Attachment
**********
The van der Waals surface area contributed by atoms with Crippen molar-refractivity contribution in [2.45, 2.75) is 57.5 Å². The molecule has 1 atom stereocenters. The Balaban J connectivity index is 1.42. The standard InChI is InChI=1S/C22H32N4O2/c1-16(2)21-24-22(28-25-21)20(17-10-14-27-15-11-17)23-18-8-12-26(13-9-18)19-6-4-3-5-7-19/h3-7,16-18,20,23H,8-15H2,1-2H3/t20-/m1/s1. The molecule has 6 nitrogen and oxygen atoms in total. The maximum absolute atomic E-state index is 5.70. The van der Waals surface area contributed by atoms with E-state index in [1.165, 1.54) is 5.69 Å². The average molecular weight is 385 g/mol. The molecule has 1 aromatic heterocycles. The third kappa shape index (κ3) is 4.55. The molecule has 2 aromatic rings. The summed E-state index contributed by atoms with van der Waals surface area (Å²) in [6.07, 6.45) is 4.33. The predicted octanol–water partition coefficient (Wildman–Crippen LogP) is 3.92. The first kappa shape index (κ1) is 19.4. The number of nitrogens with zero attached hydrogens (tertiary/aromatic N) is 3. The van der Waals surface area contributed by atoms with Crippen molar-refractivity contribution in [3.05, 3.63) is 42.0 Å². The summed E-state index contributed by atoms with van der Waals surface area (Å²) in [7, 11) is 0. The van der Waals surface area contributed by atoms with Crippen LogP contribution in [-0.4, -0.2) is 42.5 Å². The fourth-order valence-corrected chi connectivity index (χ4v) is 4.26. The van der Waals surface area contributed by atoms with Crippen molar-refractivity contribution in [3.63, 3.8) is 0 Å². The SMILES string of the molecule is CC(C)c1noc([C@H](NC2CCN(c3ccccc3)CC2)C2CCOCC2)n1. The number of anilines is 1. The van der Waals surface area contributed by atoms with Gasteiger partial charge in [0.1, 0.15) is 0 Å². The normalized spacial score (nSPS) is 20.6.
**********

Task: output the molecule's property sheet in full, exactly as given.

The van der Waals surface area contributed by atoms with Crippen molar-refractivity contribution in [2.45, 2.75) is 57.5 Å². The molecule has 1 atom stereocenters. The Balaban J connectivity index is 1.42. The standard InChI is InChI=1S/C22H32N4O2/c1-16(2)21-24-22(28-25-21)20(17-10-14-27-15-11-17)23-18-8-12-26(13-9-18)19-6-4-3-5-7-19/h3-7,16-18,20,23H,8-15H2,1-2H3/t20-/m1/s1. The molecule has 6 nitrogen and oxygen atoms in total. The maximum absolute atomic E-state index is 5.70. The van der Waals surface area contributed by atoms with E-state index in [1.165, 1.54) is 5.69 Å². The average molecular weight is 385 g/mol. The molecule has 1 aromatic heterocycles. The third kappa shape index (κ3) is 4.55. The molecule has 2 aromatic rings. The summed E-state index contributed by atoms with van der Waals surface area (Å²) in [6.07, 6.45) is 4.33. The predicted octanol–water partition coefficient (Wildman–Crippen LogP) is 3.92. The first kappa shape index (κ1) is 19.4. The number of nitrogens with zero attached hydrogens (tertiary/aromatic N) is 3. The van der Waals surface area contributed by atoms with Crippen molar-refractivity contribution in [3.05, 3.63) is 42.0 Å². The summed E-state index contributed by atoms with van der Waals surface area (Å²) in [7, 11) is 0. The van der Waals surface area contributed by atoms with Crippen LogP contribution in [-0.4, -0.2) is 42.5 Å². The fourth-order valence-corrected chi connectivity index (χ4v) is 4.26. The van der Waals surface area contributed by atoms with Crippen molar-refractivity contribution in [3.63, 3.8) is 0 Å². The SMILES string of the molecule is CC(C)c1noc([C@H](NC2CCN(c3ccccc3)CC2)C2CCOCC2)n1. The number of anilines is 1. The van der Waals surface area contributed by atoms with Gasteiger partial charge in [0.1, 0.15) is 0 Å². The normalized spacial score (nSPS) is 20.6.